is tumbling toward a big four-way breakup.
With its money-losing mobile phone unit set for a spinoff next year, Motorola has also been exploring a plan to sell its telecom networking business and possibly its set-top cable TV operation, Oppenheimer analyst Ittai Kidron writes in a note Friday.
"Our contacts suggest Motorola has already made initial steps in evaluating its options in executing this strategy," Kidron writes.
The possibility of a dramatic four-way separation underscores the severity of the tech spending slowdown and the pressure Motorola is under to avoid a future financial meltdown.
Kidron says that Motorola is in "advanced talks" with China tech shop
over the possible sale of its telecom equipment unit. And according to Kidron, the company is also in "early" discussions to sell its TV set-top box business.
Motorola declined to comment.
The plan would leave a core wireless infrastructure and device business serving government and corporate customers. Motorola is a top supplier of two-way radio gear and secure wireless communications networks to users like public safety agencies, the military and retailers with large warehouse operations.
Similar to the
four-way breakup plan
first pushed and later dropped by Motorola investor Carl Icahn, Kidron sees the potential business separations as a positive for the stock. "They reflect management's ongoing attempts to continue to focus the company's businesses and unlock value," Kidron wrote.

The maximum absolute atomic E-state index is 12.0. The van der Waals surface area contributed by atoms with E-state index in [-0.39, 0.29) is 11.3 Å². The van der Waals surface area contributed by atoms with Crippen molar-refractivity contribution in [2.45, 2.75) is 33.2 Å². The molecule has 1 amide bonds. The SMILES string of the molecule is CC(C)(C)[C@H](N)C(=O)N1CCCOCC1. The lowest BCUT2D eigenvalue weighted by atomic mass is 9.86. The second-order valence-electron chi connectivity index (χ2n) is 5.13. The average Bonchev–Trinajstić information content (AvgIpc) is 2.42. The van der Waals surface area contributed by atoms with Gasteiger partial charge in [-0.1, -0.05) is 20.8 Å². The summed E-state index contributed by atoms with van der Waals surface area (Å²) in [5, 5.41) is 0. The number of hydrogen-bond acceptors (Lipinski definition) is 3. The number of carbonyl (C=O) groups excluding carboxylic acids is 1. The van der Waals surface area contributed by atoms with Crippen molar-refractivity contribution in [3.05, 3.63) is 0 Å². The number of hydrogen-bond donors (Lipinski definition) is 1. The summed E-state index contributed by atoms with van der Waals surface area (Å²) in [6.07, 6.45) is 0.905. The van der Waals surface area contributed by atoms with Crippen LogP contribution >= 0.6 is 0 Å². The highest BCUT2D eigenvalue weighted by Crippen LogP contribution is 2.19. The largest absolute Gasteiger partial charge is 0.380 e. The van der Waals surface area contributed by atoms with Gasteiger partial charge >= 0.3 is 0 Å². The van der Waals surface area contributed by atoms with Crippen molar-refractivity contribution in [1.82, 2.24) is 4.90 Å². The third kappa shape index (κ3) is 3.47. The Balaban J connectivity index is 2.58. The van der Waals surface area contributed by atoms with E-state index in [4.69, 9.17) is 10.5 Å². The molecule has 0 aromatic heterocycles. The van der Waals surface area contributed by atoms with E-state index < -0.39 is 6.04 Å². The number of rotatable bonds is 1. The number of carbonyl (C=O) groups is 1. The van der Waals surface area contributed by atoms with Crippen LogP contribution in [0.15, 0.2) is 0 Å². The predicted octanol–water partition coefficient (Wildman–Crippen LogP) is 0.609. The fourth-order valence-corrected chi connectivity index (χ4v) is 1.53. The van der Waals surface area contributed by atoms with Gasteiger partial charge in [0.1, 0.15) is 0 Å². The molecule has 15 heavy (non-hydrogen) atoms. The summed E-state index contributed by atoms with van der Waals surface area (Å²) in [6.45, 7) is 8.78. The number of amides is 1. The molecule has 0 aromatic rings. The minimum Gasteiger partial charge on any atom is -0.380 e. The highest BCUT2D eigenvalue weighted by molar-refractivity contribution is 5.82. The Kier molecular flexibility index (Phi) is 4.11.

Motorola's prospects however, continue to hang on its drooping phone business.
Motorola has fallen from
the top five phone makers as rivals like
remained strong in cell phones and
Research In Motion
took marketshare in smartphones.
Separating the phone unit from the rest of the company would certainly relieve the biggest drag on the business. But the challenge for handset chief Sanjay Jha is turning the business around so it can at least break even and not require additional financing once independent. His focus on
Android-powered smartphones expected in the fourth quarter may help, but it's a long shot in a field of favorites like the
Pre, the iPhone, BlackBerrys and new Nokia touchscreen designs.
Jha told analysts on an earnings conference call in April that the spinoff of the handset business depends on the health of the credit market and the success of its Android smartphone plan.
A lot rides on Motorola's mobile phone recovery. Its collapse has landed Motorola in somewhat of a financial crisis.
The company's operating cash flow last year fell 69% to $242 million from $785 million in 2007. The company has $63 million in debt payments due this year and is carrying $3.9 billion in long term debt.
As for cash, Motorola is in a tricky position.
The company said on its April earnings call that it had $6.1 billion in cash, down from the $7.4 billion just three months earlier. About $1 billion of that cash burn came from payments to cover a $700 million gap in the receivables it sold and $200 million on restructuring payments.
But the $6.1 billion figure is a little deceptive. About $1.24 billion is unrestricted and available here in the U.S., with the bulk, some $4.6 billion, sitting overseas and subject to taxes if brought stateside. The company says it can repatriate those funds with minimal cash tax cost. Motorola also says it "believes it has more than sufficient liquidity to operate its business."
And liquidating a couple of businesses would certainly help support that proposition.